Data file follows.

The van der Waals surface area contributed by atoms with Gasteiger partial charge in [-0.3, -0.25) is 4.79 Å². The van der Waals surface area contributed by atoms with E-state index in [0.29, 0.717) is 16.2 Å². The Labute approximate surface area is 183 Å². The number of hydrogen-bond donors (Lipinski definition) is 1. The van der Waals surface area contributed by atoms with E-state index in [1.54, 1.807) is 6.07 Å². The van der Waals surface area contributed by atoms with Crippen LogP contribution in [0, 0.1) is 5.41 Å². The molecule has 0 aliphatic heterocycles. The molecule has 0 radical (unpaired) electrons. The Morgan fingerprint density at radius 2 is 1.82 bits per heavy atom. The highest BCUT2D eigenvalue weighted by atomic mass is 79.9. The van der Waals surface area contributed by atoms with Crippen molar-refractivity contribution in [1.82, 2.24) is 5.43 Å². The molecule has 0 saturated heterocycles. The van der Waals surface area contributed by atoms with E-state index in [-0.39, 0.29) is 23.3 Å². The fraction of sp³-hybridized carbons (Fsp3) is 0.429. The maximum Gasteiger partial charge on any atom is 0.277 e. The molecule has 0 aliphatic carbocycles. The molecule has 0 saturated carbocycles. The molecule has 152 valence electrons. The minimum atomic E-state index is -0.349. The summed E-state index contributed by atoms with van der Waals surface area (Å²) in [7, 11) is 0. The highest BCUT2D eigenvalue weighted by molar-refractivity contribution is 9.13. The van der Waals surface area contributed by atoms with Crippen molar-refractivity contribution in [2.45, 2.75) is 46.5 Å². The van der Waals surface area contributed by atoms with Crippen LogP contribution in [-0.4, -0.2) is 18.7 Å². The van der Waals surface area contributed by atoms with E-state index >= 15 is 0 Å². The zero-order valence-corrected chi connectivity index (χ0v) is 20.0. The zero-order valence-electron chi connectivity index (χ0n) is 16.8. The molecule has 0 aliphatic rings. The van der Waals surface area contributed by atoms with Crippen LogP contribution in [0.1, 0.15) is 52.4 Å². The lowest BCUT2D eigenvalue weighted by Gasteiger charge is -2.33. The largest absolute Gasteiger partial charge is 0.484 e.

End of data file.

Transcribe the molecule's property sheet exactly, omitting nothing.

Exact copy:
The van der Waals surface area contributed by atoms with Gasteiger partial charge in [-0.3, -0.25) is 4.79 Å². The van der Waals surface area contributed by atoms with E-state index in [0.29, 0.717) is 16.2 Å². The Labute approximate surface area is 183 Å². The number of hydrogen-bond donors (Lipinski definition) is 1. The van der Waals surface area contributed by atoms with E-state index in [1.54, 1.807) is 6.07 Å². The van der Waals surface area contributed by atoms with Crippen LogP contribution in [0, 0.1) is 5.41 Å². The molecule has 0 aliphatic heterocycles. The molecule has 0 radical (unpaired) electrons. The Morgan fingerprint density at radius 2 is 1.82 bits per heavy atom. The highest BCUT2D eigenvalue weighted by atomic mass is 79.9. The van der Waals surface area contributed by atoms with Crippen molar-refractivity contribution in [1.82, 2.24) is 5.43 Å². The molecule has 0 saturated heterocycles. The van der Waals surface area contributed by atoms with E-state index in [-0.39, 0.29) is 23.3 Å². The fraction of sp³-hybridized carbons (Fsp3) is 0.429. The maximum Gasteiger partial charge on any atom is 0.277 e. The molecule has 0 aliphatic carbocycles. The molecule has 0 saturated carbocycles. The molecule has 152 valence electrons. The minimum atomic E-state index is -0.349. The summed E-state index contributed by atoms with van der Waals surface area (Å²) in [7, 11) is 0. The highest BCUT2D eigenvalue weighted by molar-refractivity contribution is 9.13. The van der Waals surface area contributed by atoms with Crippen molar-refractivity contribution in [2.45, 2.75) is 46.5 Å². The van der Waals surface area contributed by atoms with Crippen LogP contribution in [-0.4, -0.2) is 18.7 Å². The van der Waals surface area contributed by atoms with E-state index >= 15 is 0 Å². The zero-order valence-corrected chi connectivity index (χ0v) is 20.0. The zero-order valence-electron chi connectivity index (χ0n) is 16.8. The molecule has 0 aliphatic rings. The van der Waals surface area contributed by atoms with Crippen LogP contribution in [0.1, 0.15) is 52.4 Å². The lowest BCUT2D eigenvalue weighted by Gasteiger charge is -2.33. The largest absolute Gasteiger partial charge is 0.484 e.